Air Strikes Hit IS Targets Near Syrian Border Town
October 04, 2014
The U.S.-led coalition has carried out fresh air strikes against Islamic State (IS) militants near the Turkish border in northern Syria as IS fighters pressed their offensive against the Syrian border town of Kobani.
Syrian activists said five militants were killed by the overnight air strikes on the outskirts of the predominantly Kurdish town.
The air strikes came after IS forces fired dozens of shells into Kobani on October 3.
The Syrian Observatory for Human Rights, a British-based monitoring group, said at least 60 mortar rounds were launched against Kurdish positions in the city.
The observatory said a Chechen IS fighter was leading the assault on the strategic town.
Kobani's capture by IS fighters would provide a direct link between areas under their control in Syria's Aleppo and their stronghold in Raqqa to the east.
The Syrian Observatory for Human Rights also said on October 4 that 25 IS fighters were killed by air strikes near the town of Shadadi in the northeastern province of Hasakeh.
Meanwhile, Turkish Kurds and Kurdish refugees from Syria clashed with Turkish security forces on the border between the two countries.
Troops used tear gas and water cannon to disperse protesters who are angry about the situation in Syria and accuse Turkey of allowing IS militants to cross the border in order to fight Kurds there.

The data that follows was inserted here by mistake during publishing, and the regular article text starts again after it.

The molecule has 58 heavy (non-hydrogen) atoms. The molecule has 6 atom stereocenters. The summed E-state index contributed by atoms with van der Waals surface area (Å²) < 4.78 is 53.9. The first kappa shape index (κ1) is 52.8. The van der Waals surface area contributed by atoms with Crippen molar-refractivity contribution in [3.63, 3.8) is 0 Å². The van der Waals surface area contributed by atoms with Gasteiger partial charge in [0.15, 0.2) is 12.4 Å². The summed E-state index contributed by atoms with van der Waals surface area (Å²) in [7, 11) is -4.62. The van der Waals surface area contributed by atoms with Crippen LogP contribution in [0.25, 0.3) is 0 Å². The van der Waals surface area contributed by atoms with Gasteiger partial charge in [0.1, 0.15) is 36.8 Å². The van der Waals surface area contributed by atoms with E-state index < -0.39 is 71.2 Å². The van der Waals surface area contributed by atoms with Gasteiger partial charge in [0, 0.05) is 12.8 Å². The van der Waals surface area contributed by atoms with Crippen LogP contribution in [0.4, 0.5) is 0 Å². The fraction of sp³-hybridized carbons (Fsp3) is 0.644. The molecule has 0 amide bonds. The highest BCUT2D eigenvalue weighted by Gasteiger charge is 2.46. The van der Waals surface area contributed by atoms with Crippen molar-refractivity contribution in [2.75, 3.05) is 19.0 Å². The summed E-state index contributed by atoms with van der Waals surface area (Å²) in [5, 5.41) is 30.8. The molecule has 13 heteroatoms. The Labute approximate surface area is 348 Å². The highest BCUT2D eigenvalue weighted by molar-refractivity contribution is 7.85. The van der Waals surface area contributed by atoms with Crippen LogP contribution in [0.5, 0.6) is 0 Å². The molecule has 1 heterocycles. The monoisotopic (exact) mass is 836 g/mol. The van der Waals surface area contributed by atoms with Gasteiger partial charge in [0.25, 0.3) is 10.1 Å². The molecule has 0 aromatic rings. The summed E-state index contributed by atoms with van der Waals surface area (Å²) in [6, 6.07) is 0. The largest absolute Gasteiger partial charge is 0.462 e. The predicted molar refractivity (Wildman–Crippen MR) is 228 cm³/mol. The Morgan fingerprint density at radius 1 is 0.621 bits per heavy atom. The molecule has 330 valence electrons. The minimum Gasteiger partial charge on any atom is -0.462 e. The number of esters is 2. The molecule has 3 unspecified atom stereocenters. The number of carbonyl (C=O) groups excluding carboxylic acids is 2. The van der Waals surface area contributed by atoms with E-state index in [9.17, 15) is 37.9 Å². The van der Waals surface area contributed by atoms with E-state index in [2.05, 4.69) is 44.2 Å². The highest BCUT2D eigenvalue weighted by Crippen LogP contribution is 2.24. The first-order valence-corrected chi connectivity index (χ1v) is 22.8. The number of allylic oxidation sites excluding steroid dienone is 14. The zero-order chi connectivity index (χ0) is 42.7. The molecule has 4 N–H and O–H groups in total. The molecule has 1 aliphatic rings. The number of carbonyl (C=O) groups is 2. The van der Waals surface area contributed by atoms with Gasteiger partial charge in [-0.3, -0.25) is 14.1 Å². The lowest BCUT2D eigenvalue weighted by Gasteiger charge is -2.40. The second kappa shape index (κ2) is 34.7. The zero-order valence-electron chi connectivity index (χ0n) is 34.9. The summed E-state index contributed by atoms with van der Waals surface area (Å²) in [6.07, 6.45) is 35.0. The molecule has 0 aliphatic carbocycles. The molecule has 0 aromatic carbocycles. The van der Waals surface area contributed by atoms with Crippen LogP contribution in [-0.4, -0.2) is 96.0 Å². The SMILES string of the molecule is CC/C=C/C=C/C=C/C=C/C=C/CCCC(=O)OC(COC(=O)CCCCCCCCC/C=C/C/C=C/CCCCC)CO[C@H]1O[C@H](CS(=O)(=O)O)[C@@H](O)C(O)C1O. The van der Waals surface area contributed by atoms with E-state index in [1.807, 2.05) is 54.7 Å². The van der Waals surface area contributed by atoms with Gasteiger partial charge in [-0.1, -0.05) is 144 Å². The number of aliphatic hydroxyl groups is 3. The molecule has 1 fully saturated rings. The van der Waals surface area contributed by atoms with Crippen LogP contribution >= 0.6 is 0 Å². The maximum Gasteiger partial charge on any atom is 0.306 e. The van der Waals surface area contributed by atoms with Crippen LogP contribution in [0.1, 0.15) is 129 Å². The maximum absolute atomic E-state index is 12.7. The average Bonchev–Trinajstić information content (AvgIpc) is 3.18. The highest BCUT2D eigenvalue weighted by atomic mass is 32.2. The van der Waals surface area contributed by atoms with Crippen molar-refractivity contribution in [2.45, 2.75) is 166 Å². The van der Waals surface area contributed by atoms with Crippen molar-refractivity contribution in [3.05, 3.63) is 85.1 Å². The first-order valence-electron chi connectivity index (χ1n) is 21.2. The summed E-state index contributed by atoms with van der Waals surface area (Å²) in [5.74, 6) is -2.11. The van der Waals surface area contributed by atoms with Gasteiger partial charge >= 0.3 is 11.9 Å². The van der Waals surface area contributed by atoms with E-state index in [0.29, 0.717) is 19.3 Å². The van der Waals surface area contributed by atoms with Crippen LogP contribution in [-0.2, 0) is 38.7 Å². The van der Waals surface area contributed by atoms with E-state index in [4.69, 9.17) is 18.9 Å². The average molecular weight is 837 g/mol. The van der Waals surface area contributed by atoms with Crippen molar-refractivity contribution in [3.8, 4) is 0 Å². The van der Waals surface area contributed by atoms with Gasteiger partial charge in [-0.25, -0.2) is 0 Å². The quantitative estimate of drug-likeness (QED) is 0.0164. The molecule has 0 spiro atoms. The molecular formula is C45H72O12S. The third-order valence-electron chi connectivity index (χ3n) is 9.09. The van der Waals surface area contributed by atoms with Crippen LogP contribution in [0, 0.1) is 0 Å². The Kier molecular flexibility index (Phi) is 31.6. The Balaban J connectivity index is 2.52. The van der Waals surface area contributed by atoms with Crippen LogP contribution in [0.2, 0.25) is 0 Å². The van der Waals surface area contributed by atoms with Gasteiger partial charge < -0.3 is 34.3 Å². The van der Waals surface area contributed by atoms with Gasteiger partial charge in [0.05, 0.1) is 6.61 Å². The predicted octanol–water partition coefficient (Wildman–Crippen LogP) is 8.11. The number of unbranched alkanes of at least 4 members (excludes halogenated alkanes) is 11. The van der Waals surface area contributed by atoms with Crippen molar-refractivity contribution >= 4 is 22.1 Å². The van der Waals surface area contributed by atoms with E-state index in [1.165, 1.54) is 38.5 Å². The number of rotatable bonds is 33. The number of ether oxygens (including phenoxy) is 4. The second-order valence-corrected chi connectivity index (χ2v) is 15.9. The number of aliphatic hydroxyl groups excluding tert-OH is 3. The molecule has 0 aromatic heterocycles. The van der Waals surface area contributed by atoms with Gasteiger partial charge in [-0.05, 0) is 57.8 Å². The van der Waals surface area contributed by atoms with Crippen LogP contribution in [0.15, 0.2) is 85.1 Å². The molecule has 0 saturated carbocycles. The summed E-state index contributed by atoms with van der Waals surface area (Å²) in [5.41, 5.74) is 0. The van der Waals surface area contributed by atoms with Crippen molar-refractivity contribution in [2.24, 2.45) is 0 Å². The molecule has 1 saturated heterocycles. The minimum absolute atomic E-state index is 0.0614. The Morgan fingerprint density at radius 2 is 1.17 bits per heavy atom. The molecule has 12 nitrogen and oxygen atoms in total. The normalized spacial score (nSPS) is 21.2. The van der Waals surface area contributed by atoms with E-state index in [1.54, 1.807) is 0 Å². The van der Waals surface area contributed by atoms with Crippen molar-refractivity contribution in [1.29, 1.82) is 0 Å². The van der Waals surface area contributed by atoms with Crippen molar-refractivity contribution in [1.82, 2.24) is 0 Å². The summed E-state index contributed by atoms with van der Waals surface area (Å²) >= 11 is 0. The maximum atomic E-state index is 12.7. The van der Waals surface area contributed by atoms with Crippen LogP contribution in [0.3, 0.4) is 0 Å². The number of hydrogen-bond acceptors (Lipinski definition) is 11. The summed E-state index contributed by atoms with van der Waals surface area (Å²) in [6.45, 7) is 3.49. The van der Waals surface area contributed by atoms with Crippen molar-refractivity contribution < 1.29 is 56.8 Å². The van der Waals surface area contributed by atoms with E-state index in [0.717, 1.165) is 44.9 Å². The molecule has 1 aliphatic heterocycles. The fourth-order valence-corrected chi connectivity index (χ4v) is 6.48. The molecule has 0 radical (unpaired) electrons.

The fighting around Kobani has prompted the exodus of some 300,000 people in the past weeks. Many have sought refuge in Turkey.
The developments come amid a Turkish-U.S. dispute over Ankara's alleged support for IS militants.
Speaking at Harvard University on October 3, U.S. Vice President Joe Biden criticized Turkey and U.S. allies in the Arab world for having supported Sunni militant groups such as IS.
Turkish President Recep Tayyip Erdogan on October 4 responded to reports about those remarks, telling journalists: 'If Mr. Biden used such language, that would make him a man of the past for me. No one can accuse Turkey of having supported any terrorist organization in Syria, including IS.'
Ankara has fought its own war against Kurdish rebels in southeastern Turkey for more than three decades.
With reporting by BBC, AFP, AP, Reuters, and dpa
Copyright (c) 2014. RFE/RL, Inc. Reprinted with the permission of Radio Free Europe/Radio Liberty, 1201 Connecticut Ave., N.W. Washington DC 20036.
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